Also of note, Indian Affairs considered indigenous veterans as falling under their jurisdiction and not Veterans Affairs Canada's, with little or no benefits. I can only say that if you look, you will see that our warriors were equal in battle but discriminated against at home. This attitude has continued for many years, and even today with the recent media coverage, it still exists. In my notes, you'll see some of the most recent things that I've mentioned.
It is not the intention of our indigenous veterans to be classed alone; rather, we take pride in service to Canada and service with all Canadian veterans. With them, we stand united.
On previous appearances here at this committee, I advocated for our rural and isolated communities regarding veterans and establishing sound mechanisms for communicating with them with respect to those benefits and entitlements that they should have. The technology enjoyed by mainstream Canadians is not necessarily the norm in remote communities. Since my last appearance here over a year ago, there has been little traction towards addressing the issue of our veterans living in remote areas.
I take note that you will be looking for answers as to what the communities offer in a transition process. You must understand that in the case of first nations, the health care budgets on reserves are limited, and they cannot be expected to add care for our veterans without a direct and positive influence by the Government of Canada and in particular by Veterans Affairs. I can also say that the same issues exist in smaller communities where other indigenous veterans reside. You'll be visiting one of those on your trip.
Are the services that are being offered actually reaching out to remote communities? That is a question that is not easily answered. I have a great deal of concern regarding some of the excellent programs instituted recently by Veterans Affairs Canada, such as the education benefit and caregiver's entitlement. My concern is that communicating those benefits to remote areas or regions and offering up these incentives may very well not be reaching out far enough.
OSISS is an outstanding organization that has done excellent work. Does it, however, have the ability to do outreach to our indigenous veterans who are suffering from mental issues? Is there any way to provide outreach mental health services to rural communities too far away to access somebody in person, including the OSISS organization? What mechanisms can be instituted by Veterans Affairs Canada, in conjunction with the health care community professionals, specifically for veterans?
In other words, assuring care for entitled veterans should not become a financial burden on any community from the money received for the health of the community. Veterans Affairs must establish the same and equal support as for mainstream veterans, including any costs associated with that support.
I noted in your travel agenda that you wanted to know specific issues regarding veterans from all three of the indigenous groups in Canada.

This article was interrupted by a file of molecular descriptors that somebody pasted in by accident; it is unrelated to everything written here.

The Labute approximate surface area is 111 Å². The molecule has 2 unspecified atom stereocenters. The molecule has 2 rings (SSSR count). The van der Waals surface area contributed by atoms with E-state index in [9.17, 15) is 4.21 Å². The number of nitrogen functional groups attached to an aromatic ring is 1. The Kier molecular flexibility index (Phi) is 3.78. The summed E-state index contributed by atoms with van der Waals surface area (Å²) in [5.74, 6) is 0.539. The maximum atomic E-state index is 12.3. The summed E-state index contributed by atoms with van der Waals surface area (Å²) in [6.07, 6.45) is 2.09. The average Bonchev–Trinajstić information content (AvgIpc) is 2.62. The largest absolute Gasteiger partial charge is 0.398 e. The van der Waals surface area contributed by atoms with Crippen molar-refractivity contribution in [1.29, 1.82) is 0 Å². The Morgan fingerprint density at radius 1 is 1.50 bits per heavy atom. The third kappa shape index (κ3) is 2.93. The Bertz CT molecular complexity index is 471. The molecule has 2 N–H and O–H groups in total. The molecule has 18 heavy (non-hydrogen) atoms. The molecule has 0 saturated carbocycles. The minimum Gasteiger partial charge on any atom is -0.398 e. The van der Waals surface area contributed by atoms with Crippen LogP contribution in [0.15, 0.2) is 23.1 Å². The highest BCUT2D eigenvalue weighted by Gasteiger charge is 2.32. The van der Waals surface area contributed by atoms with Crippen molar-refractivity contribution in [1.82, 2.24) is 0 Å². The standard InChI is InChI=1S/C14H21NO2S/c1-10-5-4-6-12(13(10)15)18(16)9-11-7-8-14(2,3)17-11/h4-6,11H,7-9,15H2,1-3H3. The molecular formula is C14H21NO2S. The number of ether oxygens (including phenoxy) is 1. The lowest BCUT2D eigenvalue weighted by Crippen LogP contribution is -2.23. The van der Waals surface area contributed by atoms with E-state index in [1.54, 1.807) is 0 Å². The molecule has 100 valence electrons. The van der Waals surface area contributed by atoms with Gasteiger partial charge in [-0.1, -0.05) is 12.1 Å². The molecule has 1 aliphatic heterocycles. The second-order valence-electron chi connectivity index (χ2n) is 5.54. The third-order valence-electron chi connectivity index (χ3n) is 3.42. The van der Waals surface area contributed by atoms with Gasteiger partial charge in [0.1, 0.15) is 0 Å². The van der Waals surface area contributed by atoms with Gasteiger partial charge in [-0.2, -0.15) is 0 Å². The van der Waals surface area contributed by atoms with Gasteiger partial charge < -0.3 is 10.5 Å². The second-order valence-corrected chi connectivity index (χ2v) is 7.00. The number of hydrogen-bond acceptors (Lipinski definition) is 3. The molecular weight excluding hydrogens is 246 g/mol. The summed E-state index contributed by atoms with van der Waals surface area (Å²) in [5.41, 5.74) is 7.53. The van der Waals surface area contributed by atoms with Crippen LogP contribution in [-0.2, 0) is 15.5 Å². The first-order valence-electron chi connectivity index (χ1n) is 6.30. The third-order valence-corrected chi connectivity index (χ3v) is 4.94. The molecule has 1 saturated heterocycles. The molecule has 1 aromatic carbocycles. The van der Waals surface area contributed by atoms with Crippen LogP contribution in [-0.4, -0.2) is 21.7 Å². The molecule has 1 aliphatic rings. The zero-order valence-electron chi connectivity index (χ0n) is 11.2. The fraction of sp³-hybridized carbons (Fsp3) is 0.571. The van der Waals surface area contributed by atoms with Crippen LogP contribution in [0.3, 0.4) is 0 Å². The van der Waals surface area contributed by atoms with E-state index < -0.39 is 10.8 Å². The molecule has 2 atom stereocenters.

The issue for some first nations veterans is that their military service may not have been with Canada but rather with the U.S. military, in other words, with an allied force. Although I understand and appreciate that the U.S. DVA holds responsibility for their benefits, there appears to be a disconnect concerning the way these veterans can access the benefits they are entitled to through the DVA hospital system.
I was informed four years ago by Chief Percy Joe from the Shackan Indian Band, a remote reserve near Merritt, B.C., that veterans had to pay out of their pockets the expenses to get from their community to the border; then they would be covered. I asked at that time whether there was a possibility of an agreement between DVA and VAC to address and resolve the issue of travel, in other words, whether there was a way that Veterans Affairs could pay that travel and be reimbursed by DVA, that is, through cross-border talks.
Concerning Inuit veterans, including veterans of the Canadian rangers, travel to remote northern communities is not included on your initial agenda. I know that the next leg of your journey will include northern Inuit communities, and this will be extremely important, for as we know, in Canada the highest suicide rates are among our indigenous peoples, and this is more the case within Inuit communities. With the announcement by VAC and DND of a suicide prevention strategy, I am hopeful that this will also include interaction with indigenous social workers, with the intention of reducing the numbers of suicide deaths, be they of veterans or not.
Regarding RCMP veterans who are receiving benefits and entitlements from VAC, my nephew, a first nations status Indian from Oromocto First Nation, has stated that he has not had any problems with Veterans Affairs or anyone he has been in contact with in that department.
Once again, I offer these words: effective communication is the cornerstone to success, for if you can communicate your message to everyone and it is understood, then you have achieved the most important step in providing care to veterans.
Mr. Chairman, committee members, and fellow veterans, thank you, meegwetch, marsi, merci, qujannamiik, all my relations.